You’ve mentioned on Twitter that you’ve been getting quite nervous about the launch…
A little bit. The book’s already in some bookshops and I wasn’t expecting that, so that was quite scary – but quite exciting. It’s amazing seeing it on the shelf: it’s completely unreal.
How long have you been working on the story of Paige?
It kind of just came to me quite quickly when I was 19, in July 2011. I started writing it and built the world around Paige, rather than spending ages planning the world first.
I actually wrote a novel before The Bone Season which wasn’t published, and bits of it I guess started to develop in that novel – I started looking at the dreamscape in that, so there are bits of The Bone Season that have been in my head for a few years. The main story came to me pretty much with Paige.
I knew it was going to be a big story, and I knew it wasn’t just going to be one novel. The plot of the first one came quite quickly and I know the skeletal structure of the rest of them, and I know what I want to achieve in each book. But I think it takes the fun out of writing if you know every single detail. It’s good to leave some room to manoeuvre.
And gives space for characters to expand if necessary…
Yes, they write themselves to some extent!
Did any of them take more page count in The Bone Season than you originally anticipated?
Yes – I had to control how much time I spent on some of them. The Warden is a character I’m really interested in, but in the first book you don’t find out that much about him, so I had to think about how much information I was going to withhold. That was quite difficult. Also Paige has these flashbacks about the [gang she’s been working with, the] Seven Seals: I wanted people to get a sense of their personalities without giving too much about them away, because they will be back in other books, so most of their development will be in those, not the first one.
Yes, I would love him to play Jaxon, I think he’s perfect.
The cheekbones, yes!
You’ve updated the Victorian gangs as depicted by writers like Henry Mayhew; how much research did you do into what the real Victorian gangs were like?
I didn’t want to do too much because I wanted it to be my own. I didn’t want to exactly reconstruct the Victorian gang structure. It’s supposed to have a sense of being like the Baker Street Irregulars, something with a slight Victorian feel to it. I’ve read quite a lot of Dickens, although I haven’t read any Mayhew, oddly enough, but I did some basic research on gang structures, and types of Victorian criminals, like the kidsmen, who train the young thieves.
The next book is going to be a lot more about the Clairvoyant Crime Syndicate so there’ll be development of that there. In the first book, the most memorable thing is the slang, which I researched quite extensively online and updated the meanings to suit Scion London.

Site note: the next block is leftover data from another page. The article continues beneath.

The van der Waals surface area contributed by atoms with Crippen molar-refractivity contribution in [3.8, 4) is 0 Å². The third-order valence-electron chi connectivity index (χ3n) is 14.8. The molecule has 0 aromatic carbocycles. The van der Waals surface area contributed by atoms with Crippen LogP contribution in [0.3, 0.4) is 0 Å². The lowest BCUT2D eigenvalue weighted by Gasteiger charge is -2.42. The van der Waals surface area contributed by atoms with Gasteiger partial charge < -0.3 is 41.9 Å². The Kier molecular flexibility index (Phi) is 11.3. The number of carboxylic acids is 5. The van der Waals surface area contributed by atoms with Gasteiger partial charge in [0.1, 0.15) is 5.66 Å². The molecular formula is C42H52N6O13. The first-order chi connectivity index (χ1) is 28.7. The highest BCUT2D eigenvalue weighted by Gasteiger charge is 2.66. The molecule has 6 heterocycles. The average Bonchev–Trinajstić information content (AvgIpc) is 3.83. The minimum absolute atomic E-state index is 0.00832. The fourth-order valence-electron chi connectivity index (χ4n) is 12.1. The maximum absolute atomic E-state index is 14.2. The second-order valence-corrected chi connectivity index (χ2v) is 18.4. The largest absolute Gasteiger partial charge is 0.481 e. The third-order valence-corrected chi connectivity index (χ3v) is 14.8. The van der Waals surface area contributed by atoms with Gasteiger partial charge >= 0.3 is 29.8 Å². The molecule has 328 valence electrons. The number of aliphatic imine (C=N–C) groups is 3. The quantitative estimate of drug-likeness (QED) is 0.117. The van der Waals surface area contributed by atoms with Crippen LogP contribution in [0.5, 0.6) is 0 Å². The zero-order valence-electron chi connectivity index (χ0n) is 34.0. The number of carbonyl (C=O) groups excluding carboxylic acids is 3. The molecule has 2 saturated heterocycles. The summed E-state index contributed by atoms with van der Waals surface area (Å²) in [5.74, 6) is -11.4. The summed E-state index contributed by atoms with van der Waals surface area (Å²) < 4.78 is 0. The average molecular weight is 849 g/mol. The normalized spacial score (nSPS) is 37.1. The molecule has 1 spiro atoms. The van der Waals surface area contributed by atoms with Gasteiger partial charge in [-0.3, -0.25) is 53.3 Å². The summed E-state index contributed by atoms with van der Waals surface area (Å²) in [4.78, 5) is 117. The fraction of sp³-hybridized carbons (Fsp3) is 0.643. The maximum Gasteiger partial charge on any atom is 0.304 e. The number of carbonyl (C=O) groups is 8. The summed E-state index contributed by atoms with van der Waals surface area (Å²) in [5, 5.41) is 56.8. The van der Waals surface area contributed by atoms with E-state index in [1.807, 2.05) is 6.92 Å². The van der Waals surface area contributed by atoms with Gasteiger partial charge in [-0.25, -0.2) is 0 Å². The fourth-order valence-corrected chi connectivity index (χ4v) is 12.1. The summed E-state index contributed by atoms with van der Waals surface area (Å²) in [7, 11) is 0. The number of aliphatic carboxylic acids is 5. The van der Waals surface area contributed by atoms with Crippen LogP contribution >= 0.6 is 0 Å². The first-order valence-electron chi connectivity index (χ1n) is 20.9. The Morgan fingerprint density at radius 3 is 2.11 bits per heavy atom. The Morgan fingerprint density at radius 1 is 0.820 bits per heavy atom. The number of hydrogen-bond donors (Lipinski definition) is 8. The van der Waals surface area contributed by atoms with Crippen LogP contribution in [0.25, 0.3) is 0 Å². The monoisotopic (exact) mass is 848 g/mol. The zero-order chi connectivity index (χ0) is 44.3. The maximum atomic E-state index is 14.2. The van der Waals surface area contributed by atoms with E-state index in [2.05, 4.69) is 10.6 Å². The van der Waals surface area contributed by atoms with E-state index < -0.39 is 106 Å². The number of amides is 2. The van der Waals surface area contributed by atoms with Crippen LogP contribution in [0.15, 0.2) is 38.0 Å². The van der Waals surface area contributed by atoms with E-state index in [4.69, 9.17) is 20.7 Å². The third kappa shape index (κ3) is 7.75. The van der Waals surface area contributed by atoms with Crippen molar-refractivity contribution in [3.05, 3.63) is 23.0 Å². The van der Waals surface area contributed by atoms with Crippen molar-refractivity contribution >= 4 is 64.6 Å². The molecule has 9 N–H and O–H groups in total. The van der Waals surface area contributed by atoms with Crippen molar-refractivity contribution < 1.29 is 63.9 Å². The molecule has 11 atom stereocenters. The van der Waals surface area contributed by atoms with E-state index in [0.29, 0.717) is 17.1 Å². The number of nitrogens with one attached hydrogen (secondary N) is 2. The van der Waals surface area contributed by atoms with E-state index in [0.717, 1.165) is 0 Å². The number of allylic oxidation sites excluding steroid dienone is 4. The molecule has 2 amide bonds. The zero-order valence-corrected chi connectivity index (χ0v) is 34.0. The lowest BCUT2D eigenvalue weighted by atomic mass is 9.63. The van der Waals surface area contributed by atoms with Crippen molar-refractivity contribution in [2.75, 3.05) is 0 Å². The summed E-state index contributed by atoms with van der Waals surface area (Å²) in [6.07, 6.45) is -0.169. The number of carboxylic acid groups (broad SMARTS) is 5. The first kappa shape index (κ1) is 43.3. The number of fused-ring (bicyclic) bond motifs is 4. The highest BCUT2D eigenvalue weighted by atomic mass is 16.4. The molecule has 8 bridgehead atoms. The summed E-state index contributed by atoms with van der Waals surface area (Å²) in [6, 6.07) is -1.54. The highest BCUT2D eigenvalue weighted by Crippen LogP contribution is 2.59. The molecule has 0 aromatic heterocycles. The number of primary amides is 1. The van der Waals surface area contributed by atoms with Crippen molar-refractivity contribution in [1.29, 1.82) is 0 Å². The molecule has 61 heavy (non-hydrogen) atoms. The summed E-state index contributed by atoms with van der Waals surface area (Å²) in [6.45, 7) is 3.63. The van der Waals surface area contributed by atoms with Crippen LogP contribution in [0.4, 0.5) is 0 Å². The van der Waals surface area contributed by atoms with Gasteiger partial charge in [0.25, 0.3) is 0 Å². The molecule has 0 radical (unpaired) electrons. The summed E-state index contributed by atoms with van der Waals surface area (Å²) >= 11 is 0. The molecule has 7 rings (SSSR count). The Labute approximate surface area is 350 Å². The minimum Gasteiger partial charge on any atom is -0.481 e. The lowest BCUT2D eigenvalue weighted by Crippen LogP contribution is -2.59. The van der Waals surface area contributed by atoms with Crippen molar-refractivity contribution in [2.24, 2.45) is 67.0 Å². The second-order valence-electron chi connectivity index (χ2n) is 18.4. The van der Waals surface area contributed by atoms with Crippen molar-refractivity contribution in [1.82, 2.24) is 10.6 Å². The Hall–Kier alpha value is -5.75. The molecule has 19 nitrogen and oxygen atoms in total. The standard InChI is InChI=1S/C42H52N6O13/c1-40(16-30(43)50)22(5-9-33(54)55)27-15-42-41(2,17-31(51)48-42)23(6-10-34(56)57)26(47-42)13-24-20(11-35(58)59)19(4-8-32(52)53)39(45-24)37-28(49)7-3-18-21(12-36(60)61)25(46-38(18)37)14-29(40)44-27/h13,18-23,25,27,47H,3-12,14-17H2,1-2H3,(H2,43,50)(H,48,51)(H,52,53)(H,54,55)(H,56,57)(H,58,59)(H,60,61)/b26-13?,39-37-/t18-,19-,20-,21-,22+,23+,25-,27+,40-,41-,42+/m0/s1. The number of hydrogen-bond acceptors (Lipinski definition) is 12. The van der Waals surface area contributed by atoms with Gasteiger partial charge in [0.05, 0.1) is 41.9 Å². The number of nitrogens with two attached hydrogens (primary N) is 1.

Are the books going to stay set in England, or are they going to travel around the world – Stockholm is mentioned as a possible location for Scion Three…
I would really like to go to Stockholm in the books; I’ve been there before and I’m visiting again this year. I’m going to have a look around and see if I can imagine it as a Scion citadel. I went to Paris recently as well so that’s also a possibility – I’m seeing which one appeals to me more.
I would like it to go international: I wanted it to be like a big story that escalates, not just thematically but also geographically. I do want it to go out beyond England into Europe, and maybe even beyond Europe. I’m just going to see where it takes me – but definitely expect it to move around.
Why did you choose that particular divergent point for history? 1859 and Lord Palmerston aren’t standard pieces of British history to use as pivot points. They’re more obscure parts of the past that took me back to A Level History!
That’s actually where I first found out about Palmerston – we did Imperial British History at A Level! I found it horrendously boring when we did that module at school – it may have been the teacher who made it so boring – but I remember how obsessed my teacher was with Lord Palmerston, so I felt this strange need to put him in there!
I found out about the solar storm when I was researching my first novel – which was called Aurora, so I was looking at auroras and solar storms – and I remembered reading about it when I wrote The Bone Season.
It was visually driven as well: there are auras around the clairvoyants, and to me the aurora is sort of like an aura in the sky. I thought it would be fun to take a real world event which people can relate to, but then make it fantastical, so instead of just a solar storm, it’s this ethereal threshold thing, as I call it in the book.
There are forbidden recordings that the Warden has copies of, such as Frank Sinatra; did you work out which recordings could have continued under the Scion regime?
Sinatra’s songs are banned because he made the mistake of putting the word ‘ghost’ in one song. That’s just Scion being horrible. They’re very strict over singers that mention death. I thought about it: so many modern songs do talk about death. It would limit the songs that would be available.
Is Scion’s battle against clairvoyants affecting America yet?